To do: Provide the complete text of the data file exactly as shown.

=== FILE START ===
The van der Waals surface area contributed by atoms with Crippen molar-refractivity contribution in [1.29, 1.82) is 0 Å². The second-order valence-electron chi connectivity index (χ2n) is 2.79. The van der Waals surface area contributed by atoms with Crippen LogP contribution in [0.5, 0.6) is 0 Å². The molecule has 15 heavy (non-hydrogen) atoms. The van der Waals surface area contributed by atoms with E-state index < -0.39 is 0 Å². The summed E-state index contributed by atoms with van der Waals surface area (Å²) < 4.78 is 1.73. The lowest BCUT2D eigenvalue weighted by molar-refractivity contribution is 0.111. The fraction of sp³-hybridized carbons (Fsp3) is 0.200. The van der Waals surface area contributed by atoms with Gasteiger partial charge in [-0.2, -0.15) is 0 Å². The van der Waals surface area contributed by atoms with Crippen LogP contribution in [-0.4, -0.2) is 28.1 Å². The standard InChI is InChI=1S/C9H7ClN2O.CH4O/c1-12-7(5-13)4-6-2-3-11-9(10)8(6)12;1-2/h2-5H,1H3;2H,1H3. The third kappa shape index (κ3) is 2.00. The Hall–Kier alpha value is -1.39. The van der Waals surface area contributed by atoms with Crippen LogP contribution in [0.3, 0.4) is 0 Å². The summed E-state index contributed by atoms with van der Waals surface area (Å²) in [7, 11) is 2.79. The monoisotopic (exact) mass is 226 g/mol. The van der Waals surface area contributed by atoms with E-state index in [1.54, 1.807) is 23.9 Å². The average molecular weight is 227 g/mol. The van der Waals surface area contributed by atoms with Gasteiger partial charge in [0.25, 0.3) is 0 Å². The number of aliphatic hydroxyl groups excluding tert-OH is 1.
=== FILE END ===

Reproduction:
The van der Waals surface area contributed by atoms with Crippen molar-refractivity contribution in [1.29, 1.82) is 0 Å². The second-order valence-electron chi connectivity index (χ2n) is 2.79. The van der Waals surface area contributed by atoms with Crippen LogP contribution in [0.5, 0.6) is 0 Å². The molecule has 15 heavy (non-hydrogen) atoms. The van der Waals surface area contributed by atoms with E-state index < -0.39 is 0 Å². The summed E-state index contributed by atoms with van der Waals surface area (Å²) < 4.78 is 1.73. The lowest BCUT2D eigenvalue weighted by molar-refractivity contribution is 0.111. The fraction of sp³-hybridized carbons (Fsp3) is 0.200. The van der Waals surface area contributed by atoms with Gasteiger partial charge in [-0.2, -0.15) is 0 Å². The van der Waals surface area contributed by atoms with Crippen LogP contribution in [-0.4, -0.2) is 28.1 Å². The standard InChI is InChI=1S/C9H7ClN2O.CH4O/c1-12-7(5-13)4-6-2-3-11-9(10)8(6)12;1-2/h2-5H,1H3;2H,1H3. The third kappa shape index (κ3) is 2.00. The Hall–Kier alpha value is -1.39. The van der Waals surface area contributed by atoms with Crippen LogP contribution in [0.3, 0.4) is 0 Å². The summed E-state index contributed by atoms with van der Waals surface area (Å²) in [7, 11) is 2.79. The monoisotopic (exact) mass is 226 g/mol. The van der Waals surface area contributed by atoms with E-state index in [1.54, 1.807) is 23.9 Å². The average molecular weight is 227 g/mol. The van der Waals surface area contributed by atoms with Gasteiger partial charge in [0.25, 0.3) is 0 Å². The number of aliphatic hydroxyl groups excluding tert-OH is 1.